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When I was a little boy of about six years old, I was standing with a maid-servant in the balcony of one of the upper rooms of my father's house in London—it was the evening of the first day that I had ever been in London, and my senses had been excited, and almost exhausted, by the vast variety of objects that were new to me. It was dusk, and I was growing sleepy, but my attention was awakened by a fresh wonder. As I stood peeping between the bars of the balcony, I saw star after star of light appear in quick succession, at a certain height and distance, and in a regular line, approaching nearer and nearer. I twitched the skirt of my maid's gown repeatedly, but she was talking to some
acquaintance at the window of a neighbouring house, and she M did not attend to me.
I pressed my forehead more closely against the bars of the balcony, and strained my eyes more eagerly towards the object of my curiosity. Presently the figure of the lamp-lighter with his blazing torch in one hand, and his ladder in the other, became visible; and, with as much delight as philosopher ever enjoyed in discovering the cause of a new and grand phenomenon, I watched his operations. I saw him fix and mount his ladder with his little black pot swinging from his arm, and his red smoking torch waving with astonishing velocity, as he ran up and down the ladder. Just when he reached the ground, being then within a few yards of our house, his torch flared on the face and figure of an old man with a long white beard and a dark visage, who, bolding a great bag slung over one shoulder, walked slowly on, repeating in a low, abrupt, mysterious tone, the cry of “Old clothes! Old clothes! Old
clothes!” I could not understand the words he said, but as he looked up at our balcony he saw me-smiled—and I remember thinking that he had a good-natured countenance. The maid nodded to him; he stood still, and at the same instant she seized upon me, exclaiming, “ Time for you to come off to bed, Master Harrington.”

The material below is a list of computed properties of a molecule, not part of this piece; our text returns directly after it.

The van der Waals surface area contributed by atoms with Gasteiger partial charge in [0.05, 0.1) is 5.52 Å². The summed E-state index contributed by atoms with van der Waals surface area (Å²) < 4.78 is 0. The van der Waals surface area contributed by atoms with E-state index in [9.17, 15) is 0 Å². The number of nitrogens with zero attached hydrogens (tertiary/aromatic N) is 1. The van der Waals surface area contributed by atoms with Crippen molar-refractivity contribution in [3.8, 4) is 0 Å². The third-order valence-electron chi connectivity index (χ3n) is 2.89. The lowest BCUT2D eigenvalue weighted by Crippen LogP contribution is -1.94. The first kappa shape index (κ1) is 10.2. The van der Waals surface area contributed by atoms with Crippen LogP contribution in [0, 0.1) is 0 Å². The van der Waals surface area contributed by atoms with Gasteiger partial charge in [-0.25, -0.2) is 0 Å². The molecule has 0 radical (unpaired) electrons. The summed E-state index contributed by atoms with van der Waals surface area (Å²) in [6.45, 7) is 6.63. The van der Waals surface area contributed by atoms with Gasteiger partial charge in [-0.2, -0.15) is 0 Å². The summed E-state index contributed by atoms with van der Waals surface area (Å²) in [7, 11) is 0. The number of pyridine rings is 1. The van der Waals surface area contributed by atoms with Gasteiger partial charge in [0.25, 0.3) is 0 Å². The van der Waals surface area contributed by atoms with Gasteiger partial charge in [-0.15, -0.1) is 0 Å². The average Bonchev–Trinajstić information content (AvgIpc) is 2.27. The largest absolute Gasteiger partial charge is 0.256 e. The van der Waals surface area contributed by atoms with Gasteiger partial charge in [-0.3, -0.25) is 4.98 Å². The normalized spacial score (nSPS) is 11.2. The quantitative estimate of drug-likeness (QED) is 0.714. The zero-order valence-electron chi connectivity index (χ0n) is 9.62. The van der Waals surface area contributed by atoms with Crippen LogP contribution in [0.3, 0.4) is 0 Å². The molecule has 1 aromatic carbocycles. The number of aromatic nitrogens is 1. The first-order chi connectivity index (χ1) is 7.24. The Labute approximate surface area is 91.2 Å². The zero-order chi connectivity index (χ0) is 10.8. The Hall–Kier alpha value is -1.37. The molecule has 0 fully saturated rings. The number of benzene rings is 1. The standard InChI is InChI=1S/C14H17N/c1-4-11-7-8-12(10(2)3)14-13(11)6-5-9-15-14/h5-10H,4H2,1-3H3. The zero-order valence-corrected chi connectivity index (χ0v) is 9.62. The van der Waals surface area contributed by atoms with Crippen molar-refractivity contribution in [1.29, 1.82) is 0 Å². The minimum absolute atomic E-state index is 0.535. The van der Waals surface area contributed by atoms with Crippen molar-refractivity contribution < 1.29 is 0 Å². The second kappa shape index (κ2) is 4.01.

I resisted, and, clinging to the rails, began kicking and roaring.
“ If you don't come quietly this minute, Master Harrington," said she, “I'll call to Simon the Jew there," pointing to him, “and he shall come up and carry you away in his great bag."
The old man's eyes were upon me; and to my fancy the look of his eyes and his whole face had changed in an instant. I was struck with terror-my hands let go their grasp-and I suffered myself to be carried off as quietly as my maid could desire. She hurried and huddled me into bed, bid me go to sleep, and ran down stairs. To sleep I could not go, but full of fear and curiosity I lay, pondering on the thoughts of Simon the Jew and his bag, who had come to carry me away in the height of my joys. His face with the light of the torch upon it appeared and vanished, and flitted before my eyes. The next morning, when daylight and courage returned, I asked my maid whether Simon the Jew was a good or a bad man? Observing the impression that had been made upon my mind, and foreseeing that the expedient, which she had thus found successful, might be advantageously repeated, she answered with oracular duplicity, “Simon the Jew is a good man for naughty boys.” The threat of “Simon the Jew” was for some time afterwards used upon every occasion to reduce me to passive obedience; and when by frequent repetition this threat had lost somewhat of its power, she proceeded to tell me, in a mysterious tone, stories of Jews who had been known to steal poor children for the purpose of killing, crucifying, and sacrificing them at their secret feasts and midnight abominations. The less I understood, the more I believed.
Above all others, there was one story-horrible! most horrible! ---which she used to tell at midnight, about a Jew who lived in Paris in a dark alley, and who professed to sell pork pies; but it was found out at last that the pies were not pork—they were
made of the flesh of little children. His wife used to stand at the door of her den to watch for little children, and, as they were passing, would tempt them in with cakes and sweetmeats. There was a trap-door in the cellar, and the children were dragged down; and -Oh! how my blood ran cold when we came to the terrible trap-door. Were there, I asked, such things in London now?
Oh, yes! In dark narrow lanes there were Jews now living, and watching always for such little children as me; I should take care they did not catch me, whenever I was walking in the streets; and Fowler (that was my maid's name) added, “ There was no knowing what they might do with me."
In our enlightened days, and in the present improved state of education, it may appear incredible that any nursery-maid could be so wicked as to relate, or any child of six years old so foolish as to credit, such tales; but I am speaking of what happened many years ago : nursery-maids and children, I believe, are very different now from what they were then ; and in further proof of the progress of human knowledge and reason, we may recollect that many of these very stories of the Jews, which we now hold too preposterous for the infant and the nursery-maid to credit, were some centuries ago universally believed by the English nation, and had furnished more than one of our kings with pretexts for extortion and massacres.